The National Center for Institutional Diversity at the University of Michigan will welcome three new NCID Postdoctoral Fellows in the 2020 academic year.
They come from across the country as early-career diversity scholars whose work advances the understanding of historical and contemporary social issues related to identity, difference, culture, representation, power, oppression and inequality.
This year’s fellows — Christina S. Morton, Sy Stokes and Cobretti D. Williams — bring academic backgrounds in higher education, as well as foundations that are as wide-ranging as engineering, African-American studies, and finance.
The NCID Postdoctoral Fellows’ scholarship aligns with NCID’s mission to produce, catalyze and elevate diversity research and scholarship, and to build intergenerational communities of scholars and leaders to integrate these evidence-based approaches to address contemporary issues.
“This program and the fellows it appoints are unique in its interdisciplinarity and the strong community of scholarly and professional support that it offers to outstanding scholars who are contributing to our knowledge on diversity and equity,” said NCID Director Tabbye Chavous.
Christina S. Morton
Morton’s work explores how cultural resources, such as spirituality, contribute to the success of students of color in science, technology, engineering and mathematics. Her current project examines the role of spirituality in the lives of black women pursuing engineering doctorates. She plans to continue this line of research for black women in various STEM fields as they relate to persistence and success.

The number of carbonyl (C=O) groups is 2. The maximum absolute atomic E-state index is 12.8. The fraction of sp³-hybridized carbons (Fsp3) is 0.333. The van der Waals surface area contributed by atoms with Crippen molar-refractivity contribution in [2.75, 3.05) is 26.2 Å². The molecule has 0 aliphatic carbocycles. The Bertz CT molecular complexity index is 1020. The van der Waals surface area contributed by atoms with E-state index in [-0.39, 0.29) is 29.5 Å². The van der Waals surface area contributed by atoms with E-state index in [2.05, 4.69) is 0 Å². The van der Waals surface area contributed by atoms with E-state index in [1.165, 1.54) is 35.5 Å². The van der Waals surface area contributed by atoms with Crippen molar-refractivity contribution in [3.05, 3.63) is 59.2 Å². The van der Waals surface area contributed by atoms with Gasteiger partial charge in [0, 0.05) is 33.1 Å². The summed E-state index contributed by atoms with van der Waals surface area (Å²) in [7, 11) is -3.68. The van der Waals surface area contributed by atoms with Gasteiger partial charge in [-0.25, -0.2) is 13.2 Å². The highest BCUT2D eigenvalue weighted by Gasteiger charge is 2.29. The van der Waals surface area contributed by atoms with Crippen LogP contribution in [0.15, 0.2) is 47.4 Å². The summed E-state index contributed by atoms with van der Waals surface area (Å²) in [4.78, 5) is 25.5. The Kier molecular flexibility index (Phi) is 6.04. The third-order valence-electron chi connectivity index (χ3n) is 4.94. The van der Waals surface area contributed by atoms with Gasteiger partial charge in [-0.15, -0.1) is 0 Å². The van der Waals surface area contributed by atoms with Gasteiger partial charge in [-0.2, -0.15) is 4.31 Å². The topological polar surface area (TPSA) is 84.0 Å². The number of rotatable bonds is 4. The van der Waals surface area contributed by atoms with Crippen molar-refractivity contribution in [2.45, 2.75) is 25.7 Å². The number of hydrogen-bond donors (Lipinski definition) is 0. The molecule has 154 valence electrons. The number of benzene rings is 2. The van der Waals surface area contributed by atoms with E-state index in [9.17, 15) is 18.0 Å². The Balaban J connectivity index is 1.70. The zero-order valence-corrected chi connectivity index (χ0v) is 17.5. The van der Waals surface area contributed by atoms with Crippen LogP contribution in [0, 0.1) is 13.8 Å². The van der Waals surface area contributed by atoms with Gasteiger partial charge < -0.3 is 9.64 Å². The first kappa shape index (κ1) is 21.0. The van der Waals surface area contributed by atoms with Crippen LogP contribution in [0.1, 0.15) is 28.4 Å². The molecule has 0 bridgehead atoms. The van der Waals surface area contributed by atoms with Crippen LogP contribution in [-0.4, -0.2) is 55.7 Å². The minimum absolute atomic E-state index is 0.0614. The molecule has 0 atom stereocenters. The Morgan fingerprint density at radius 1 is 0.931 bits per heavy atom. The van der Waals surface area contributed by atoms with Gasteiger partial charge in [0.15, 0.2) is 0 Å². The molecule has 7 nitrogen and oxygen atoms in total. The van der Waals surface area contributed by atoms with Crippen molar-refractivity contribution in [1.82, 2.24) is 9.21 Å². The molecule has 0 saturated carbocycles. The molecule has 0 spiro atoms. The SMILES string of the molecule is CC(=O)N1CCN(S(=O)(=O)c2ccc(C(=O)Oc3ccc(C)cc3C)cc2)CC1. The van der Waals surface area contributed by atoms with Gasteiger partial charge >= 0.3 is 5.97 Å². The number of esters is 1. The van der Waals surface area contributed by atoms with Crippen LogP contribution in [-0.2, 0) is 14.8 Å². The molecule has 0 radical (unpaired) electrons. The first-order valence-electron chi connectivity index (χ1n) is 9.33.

Morton earned her bachelor’s degree in industrial and operations engineering from U-M, her master’s degree in higher education from North Carolina State University, and her doctorate in higher education at U-M.
Stokes’ research focuses on the intersections of three key areas: exploring the relationship between presidential rhetoric and political decision-making on college students’ racialized experiences, developing and expanding critical theories of race to interrogate the systemic manifestations of white supremacy in education contexts, and examining the ways that college students respond to campus racism through activism and political engagement. His current primary research is focused on campus racial climates during the Trump presidency.
Stokes earned his bachelor’s degree in African-American studies from the University of California, Los Angeles, a master’s degree in higher education at the University of Pennsylvania, and Ph.D. in education from the University of Southern California.
Cobretti D. Williams
Williams’ scholarship critically analyzes policy, governance and practice within higher education institutions. He leverages the voices, experiences and historical perspectives of students, staff and faculty across the spectrum of race, gender and sexual identity. His research and practice center the experiences of underrepresented populations in higher education with a concerted focus on history, policy and governance.
Williams earned his bachelor’s degree in finance from Florida State University, his master’s degree in student development administration at Seattle University, and his Ph.D. in higher education at Loyola University Chicago.